• Pretrial release re-arrest data
  • Pretrial failure to appear data
  • Information on the pretrial risk assessment tools used in each jurisdiction, and comparisons between the tool’s risk assessment score versus the judge’s decision. Pretrial risk assessment tools assign scores for how likely someone is to comply with the conditions of bond.
  • Any other significant information

When Will a Warrant be Issued for a Failure to Comply?

The Act also established an alternative to issuing a warrant for failure to comply with a pretrial release condition. Instead of issuing a warrant, a court may issue an order to show cause for why the defendant’s pretrial release shouldn’t be revoked or why the defendant shouldn’t be sanctioned.

A hearing would then be held on the issue. A certified copy of the order must then be served upon the defendant at least 48 hours in advance of the hearing. If the defendant doesn’t appear at the hearing to show cause, the court could issue an arrest warrant. The warrant could modify any previously imposed conditions rather than revoking pretrial release or issuing a warrant. If an order to show cause was issued, a failure to appear can’t be recorded unless the defendant failed to appear for the hearing. A non-appearance in court could be cured at the hearing. If the non-appearance was cured, it couldn’t then be used as evidence of being a future flight risk.

Previous Illinois Bail Laws

Chicago Bail Lawyers at Sexner & Associates LLC Explain Bail Laws Prior to January 1, 2021

What if you (or someone you care about) had been arrested for an alleged criminal offense and had been taken to the police station for processing and charging? Whether you were permitted to leave the police station, whether you were held overnight for a bail hearing before a Judge, and whether you were allowed a quick jail release upon bail (pending a trial or other disposition of the charges) depended upon a number of factors, all set out in the Illinois Code of Criminal Procedure, Chapter 725, Illinois Compiled Statutes, Section 5/110-1 et. seq.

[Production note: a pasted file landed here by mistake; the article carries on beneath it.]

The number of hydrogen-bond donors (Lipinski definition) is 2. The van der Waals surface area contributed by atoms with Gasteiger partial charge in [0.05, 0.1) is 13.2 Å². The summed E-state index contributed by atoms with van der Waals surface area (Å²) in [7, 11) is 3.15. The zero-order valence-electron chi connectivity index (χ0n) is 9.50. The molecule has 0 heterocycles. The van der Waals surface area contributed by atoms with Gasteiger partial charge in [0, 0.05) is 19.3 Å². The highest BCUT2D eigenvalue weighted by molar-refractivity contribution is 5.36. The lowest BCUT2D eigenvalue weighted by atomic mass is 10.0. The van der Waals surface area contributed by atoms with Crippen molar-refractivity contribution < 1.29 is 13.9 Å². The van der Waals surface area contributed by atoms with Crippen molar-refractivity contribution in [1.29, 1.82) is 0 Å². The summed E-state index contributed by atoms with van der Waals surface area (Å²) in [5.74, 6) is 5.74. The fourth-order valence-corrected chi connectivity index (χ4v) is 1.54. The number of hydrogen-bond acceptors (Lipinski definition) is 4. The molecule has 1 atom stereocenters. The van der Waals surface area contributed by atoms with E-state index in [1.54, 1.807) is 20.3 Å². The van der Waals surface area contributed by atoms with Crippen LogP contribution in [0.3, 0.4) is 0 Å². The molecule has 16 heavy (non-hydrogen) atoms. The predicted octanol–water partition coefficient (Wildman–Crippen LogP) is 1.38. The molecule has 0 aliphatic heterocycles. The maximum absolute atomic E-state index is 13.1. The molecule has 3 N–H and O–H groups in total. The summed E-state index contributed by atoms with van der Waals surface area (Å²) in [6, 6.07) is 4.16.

Whenever a person had been charged with a crime, whether it was for a misdemeanor, felony or traffic offense, the defendant was always required to appear in court at a later date in front of a judge. When the police released you from custody, you needed to make a promise to show up in court. This promise was called a Bail Bond. It was a piece of paper that described your obligations to the court like your promise to stay out of trouble, show up on time for your court dates, not to leave the jurisdiction, and sometimes it includes other language requiring you to stay away from the victim or to report to a court officer before your court date. The bail bonds process varied from county to county and might have included many different requirements.

Release from the Police Station

You would have been released directly from the police station after you had been processed when charged with any Traffic Code violation, Wildlife Code violation, other Ordinance Violation, and most misdemeanor offenses. You may also have been released in any case where you had been arrested upon a previously issued warrant, after posting the required monetary funds to secure a quick jail release at the station. The officer could then immediately release you from custody by posting cash in the amount of $100, $200 or more. (Peace officers were designated individuals authorized to accept bail security, or to release an arrestee on bail, as were Clerks of the Court).

Misdemeanor offenses not authorized for station release involved offenses against family or household members as defined in the Domestic Violence statutes, such as Domestic Battery, or a Violation of an Order of Protection. As in all felony arrests, these arrests required you to be brought before a Judge for a bail hearing. At that hearing, a Judge would determine what amount, if any, was to be set, and what conditions above and beyond the statutory conditions might be required.

As long as you were able to post the dollar amount (until 1/1/2023 – see new Bail Bond Reform Act at top) then you would have been released from custody. If you couldn’t post the bail, then you needed to stay in jail. You can contact Mitchell S. Sexner & Associates LLC any time of day at (312) 644-0444.

Personal Recognizance Bond (I Bond)